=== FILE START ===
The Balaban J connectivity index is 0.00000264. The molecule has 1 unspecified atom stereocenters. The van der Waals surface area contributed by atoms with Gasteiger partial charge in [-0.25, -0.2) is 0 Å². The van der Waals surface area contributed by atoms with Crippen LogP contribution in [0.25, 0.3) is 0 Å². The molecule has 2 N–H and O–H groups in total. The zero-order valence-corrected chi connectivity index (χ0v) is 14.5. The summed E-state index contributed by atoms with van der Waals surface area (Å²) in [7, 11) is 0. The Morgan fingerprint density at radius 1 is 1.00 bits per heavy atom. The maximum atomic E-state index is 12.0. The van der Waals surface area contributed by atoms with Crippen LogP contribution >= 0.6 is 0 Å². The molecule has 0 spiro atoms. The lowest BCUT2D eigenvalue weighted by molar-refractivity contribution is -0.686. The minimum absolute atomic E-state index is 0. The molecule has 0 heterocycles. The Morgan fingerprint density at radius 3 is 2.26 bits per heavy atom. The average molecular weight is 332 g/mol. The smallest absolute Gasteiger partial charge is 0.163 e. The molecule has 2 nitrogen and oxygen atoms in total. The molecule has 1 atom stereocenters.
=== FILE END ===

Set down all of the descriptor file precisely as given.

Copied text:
The Balaban J connectivity index is 0.00000264. The molecule has 1 unspecified atom stereocenters. The van der Waals surface area contributed by atoms with Gasteiger partial charge in [-0.25, -0.2) is 0 Å². The van der Waals surface area contributed by atoms with Crippen LogP contribution in [0.25, 0.3) is 0 Å². The molecule has 2 N–H and O–H groups in total. The zero-order valence-corrected chi connectivity index (χ0v) is 14.5. The summed E-state index contributed by atoms with van der Waals surface area (Å²) in [7, 11) is 0. The Morgan fingerprint density at radius 1 is 1.00 bits per heavy atom. The maximum atomic E-state index is 12.0. The van der Waals surface area contributed by atoms with Crippen LogP contribution >= 0.6 is 0 Å². The molecule has 0 spiro atoms. The lowest BCUT2D eigenvalue weighted by molar-refractivity contribution is -0.686. The minimum absolute atomic E-state index is 0. The molecule has 0 heterocycles. The Morgan fingerprint density at radius 3 is 2.26 bits per heavy atom. The average molecular weight is 332 g/mol. The smallest absolute Gasteiger partial charge is 0.163 e. The molecule has 2 nitrogen and oxygen atoms in total. The molecule has 1 atom stereocenters.